Sunday, June 2, 2013

My Grandma Part 6

Years ago, I sat down and asked my grandma a whole bunch of questions, and recorded the answers. I'm finally getting around to sharing it with you. If you are anything like me, you've heard a lot of stories, but they got so complicated I wasn't sure I understood them right. This is my attempt to understand the life of my wonderful grandmother. Enjoy!

Did you work when you were first married?

No. I had a job when I got married but I never went back to it. I'd been working but I never went back to it.

Did marriage surprise you then?

I wasn't prepared for marriage. I didn't know anything. I had no brothers so I was very naive. I was too naive.

When did my dad come along? 

Two years later. I was married at 18, your dad was born at 20 and by then we'd moved here--your grandpa was out of the service and we'd moved up to Heber. I'm a city gal like you've heard. I had all the conveniences of everything. We had gas. We had lights. We had indoor plumbing. I went to Heber. They didn't have gas, they had a coal stove. They didn't have indoor plumbing. Oh...they didn't have anything. It was just like Grapes of Wrath. It was like going from 1945 to 1919 or something. It was horrible. So then we lived with his parents.

Was that hard?

Very hard cause I'm a night person. I sleep late in the morning. I still am a night person and they got up at 4 or 5 o'clock in the morning, and his stepmother--your grandpa's stepmother, because his mother died when he was young. His stepmother--oh, she was friendly and everything, but there was no bonding at all. We'd get up at 4 or 5 in the morning, fix a big breakfast and then Boyd would go off all day long until lunchtime. Of course, as soon as breakfast was over--she had a big coal stove, you know, one of those great big ones and when breakfast was over she started preparing lunch cause usually ouy'd have a whole bunch of men doing chores together--they'd help each other, or I don't know...She'd make a big, big, big, big, big lunch. And I don't eat breakfast...still don't and I didn't then, and then this great big lunch that we'd prepared and then there were all these dishes to do and then dinnertime they didn't come in til dark. Oh...I was never so miserable in my life. So anyway, then I was pregnant. we used to sleep upstairs and they didn't heat the upstairs. It was wintertime and we had blankets up that high and I was cold and I always had to go to the bathroom. Oh I hated it. I wanted California back.

When did you move back? 

Right after Dale was born. We moved back to California after your dad was born and I was glad. But your grandpa wasn't happy. He missed the deer season and he missed all sorts of things. So we stayed in California for a year or something or rather, and he wasn't happy so we moved back to Utah and we build that little cinderblock. I said "I'm not going to move back in with your folks." We lived with them for awhile and then we built that little two room cinderblock. No bathroom. An outhouse by the chicken coop. we were there for a while and again I was unhappy so we moved back to California again and he became unhappy and we moved back to Utah again and then Steve was born. There's two years between Dale and Steve. So Steve was born. We moved back to California. I guess we didn't move back in with his parents while we were building the little cinderblock. We rented down the street a little bit. We rented half a house and we had a coal stove--a big coal stove, and I remember I had the two kids. Steve was just little and Dale was 2 years older. Dale was about 4 and steve was about 2 and Boyd would get up in the morning at 4:00. He'd get the coal stove going. Well, I couldn't keep that coal stove burning. I couldn't cook on it. I--the house was cold. I was miserable. He'd leave at 4 and I wouldn't see him again until late at night.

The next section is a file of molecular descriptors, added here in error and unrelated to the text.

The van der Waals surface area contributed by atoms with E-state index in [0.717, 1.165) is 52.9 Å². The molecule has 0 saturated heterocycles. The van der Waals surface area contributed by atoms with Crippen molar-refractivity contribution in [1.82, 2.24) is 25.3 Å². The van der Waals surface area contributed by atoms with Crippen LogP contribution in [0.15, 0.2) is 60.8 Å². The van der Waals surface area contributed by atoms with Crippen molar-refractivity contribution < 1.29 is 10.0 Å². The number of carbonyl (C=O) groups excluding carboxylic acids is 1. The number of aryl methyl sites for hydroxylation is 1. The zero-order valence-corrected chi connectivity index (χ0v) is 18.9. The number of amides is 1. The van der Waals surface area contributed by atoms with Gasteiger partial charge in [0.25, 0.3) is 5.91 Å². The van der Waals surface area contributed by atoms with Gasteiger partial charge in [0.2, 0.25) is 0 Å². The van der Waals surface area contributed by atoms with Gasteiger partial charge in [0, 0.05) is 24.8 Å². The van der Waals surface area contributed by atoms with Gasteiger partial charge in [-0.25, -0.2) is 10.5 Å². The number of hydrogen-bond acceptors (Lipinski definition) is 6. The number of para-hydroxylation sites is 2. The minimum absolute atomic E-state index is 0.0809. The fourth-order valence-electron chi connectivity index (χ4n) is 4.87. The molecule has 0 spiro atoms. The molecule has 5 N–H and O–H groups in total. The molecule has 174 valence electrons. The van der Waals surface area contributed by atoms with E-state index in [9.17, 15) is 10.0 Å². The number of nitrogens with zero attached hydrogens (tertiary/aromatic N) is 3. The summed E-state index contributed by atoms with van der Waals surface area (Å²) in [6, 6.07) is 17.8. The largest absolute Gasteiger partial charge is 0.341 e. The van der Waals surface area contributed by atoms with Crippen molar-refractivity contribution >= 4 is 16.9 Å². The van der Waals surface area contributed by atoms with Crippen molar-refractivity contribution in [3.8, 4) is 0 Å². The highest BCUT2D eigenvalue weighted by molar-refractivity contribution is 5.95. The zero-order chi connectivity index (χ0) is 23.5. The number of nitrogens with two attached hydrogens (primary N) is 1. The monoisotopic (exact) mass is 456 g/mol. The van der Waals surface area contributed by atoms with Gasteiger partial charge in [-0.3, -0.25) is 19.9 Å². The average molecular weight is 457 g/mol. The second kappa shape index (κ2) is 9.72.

And I remember, one day I decided to go back to California. It was wintertime. I packed a suitcase. There was snow. It was wintertime and town is about--what?--5 miles into town? Anyway, I was mad and unhappy. I had Steve in my arms and Dale by the hand and the suitcase--he was helping me carry the suitcase and we were walkig to town to the bus depot. I remember Ken Ryan came by and stopped. "Where are you going?"

"I'm walking! Getting on a bus and I'm going home!" He talked me into staying--waiting til Boyd got home, you know. So  I went back to the house and he started the coal stove up again. Anyway, after that we moved back to California and we bought a house there in California. We had a house there and I planted all the trees and the shrubs. I planted ivy all around the mailbox. I planted a pine tree and I planted rose bushes all around. I'll have to tell you why. We had this cute little house, and back whe Dale was ready to start to school--we registered him for Kindergarten but we decided to move back to Utah and he would build--we had the cinderblock house still--but he said he would build a bathroom, which he did--we moved back and he built a bathroom on. And years later we went back--years later we drove past this house and the pine tree was about 20 feet tall and the ivy was all--I don't think people had done--all my rose bushes were everywhere. I remember taking a picture. Anyway, we moved back and Dale started school and we stayed and never went back to California again except to visit.


2 comments :

  1. Sharing family history is important and so interesting. An aunt of mine, who sadly passed away a couple of years ago, wrote down lots of family details for me. Small things really but I am so glad I have it.

    Suzanne
    IWSG co-host (June)

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  2. GOD this is SO INTERESTING. I wish I'd asked my grandmother this stuff when she were still alive....

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